Kiton launched its 2011 collection inspired by its recent purchase of the renowned Carlo Barbera wool factory near Milan. With a legacy of over 60 years in fine wool production, the Barbera factory is the originator of “millionaire cashmere,” a lightweight and refined fiber. Kiton has used fabric from the Barbera mill for many years, but the purchase gains the company access to Barbera’s traditional techniques. “We have always made sure to have excellent fabric,” sais CEO Antonio De Matteis. “This purchase will allow us to start to make our own fabrics. Kiton features a suit model called LASA from Barbera’s millionaire cashmere. A characteristic of the LASA model, aside from its linen lining, is that each suit is handled by a single tailor, from fabric selection to completion. Of Kiton’s 350 tailors, only 10 tailors are trained to produce the LASA model. Five hundred LASA suits were made for the season, and all have been sold.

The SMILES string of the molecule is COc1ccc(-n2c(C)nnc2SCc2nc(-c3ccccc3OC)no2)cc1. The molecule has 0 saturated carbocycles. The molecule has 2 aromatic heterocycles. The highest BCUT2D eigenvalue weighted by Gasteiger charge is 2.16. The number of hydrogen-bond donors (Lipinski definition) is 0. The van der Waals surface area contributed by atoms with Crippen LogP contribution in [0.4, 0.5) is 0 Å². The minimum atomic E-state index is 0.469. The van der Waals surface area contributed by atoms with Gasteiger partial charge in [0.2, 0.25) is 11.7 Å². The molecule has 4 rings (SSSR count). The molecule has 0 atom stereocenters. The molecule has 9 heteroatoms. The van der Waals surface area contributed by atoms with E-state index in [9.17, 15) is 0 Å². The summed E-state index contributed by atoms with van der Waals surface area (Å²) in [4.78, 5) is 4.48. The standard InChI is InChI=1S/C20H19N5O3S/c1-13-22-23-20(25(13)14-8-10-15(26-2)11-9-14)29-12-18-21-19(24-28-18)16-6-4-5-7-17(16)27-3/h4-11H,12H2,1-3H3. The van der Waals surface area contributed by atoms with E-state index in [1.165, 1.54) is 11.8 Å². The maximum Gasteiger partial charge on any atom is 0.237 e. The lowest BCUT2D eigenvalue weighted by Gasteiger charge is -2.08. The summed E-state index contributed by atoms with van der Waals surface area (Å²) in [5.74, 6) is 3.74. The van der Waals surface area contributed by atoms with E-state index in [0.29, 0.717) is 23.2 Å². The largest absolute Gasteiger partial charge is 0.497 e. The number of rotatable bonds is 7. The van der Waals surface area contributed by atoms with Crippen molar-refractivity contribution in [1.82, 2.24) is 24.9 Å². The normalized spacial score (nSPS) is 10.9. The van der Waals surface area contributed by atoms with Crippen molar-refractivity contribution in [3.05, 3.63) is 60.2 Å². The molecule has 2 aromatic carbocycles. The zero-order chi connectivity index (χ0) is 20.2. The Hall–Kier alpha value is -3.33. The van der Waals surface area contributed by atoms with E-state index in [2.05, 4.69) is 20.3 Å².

From LASA to K-50. "No other branded suitmaker devotes as much time to a single suit as Kiton does to its K-50 model
" continued Ciro Paone. To illustrate his point, he set aside the 25-hour suit and retrieved from the closet the brand’s first K50 model—so named because it requires 50 hours to produce, twice as much time as a typical Kiton off-the-rack suit. “The K50 is made to order by a single master tailor - said Ciro Paone -  who is so skilled that he does not need to use a pattern; he simply chalks the fabric according to the client’s measurements and begins cutting. Quality needs a lot of attention, a lot of love, and control.” Ciro Paone, bespoke poet.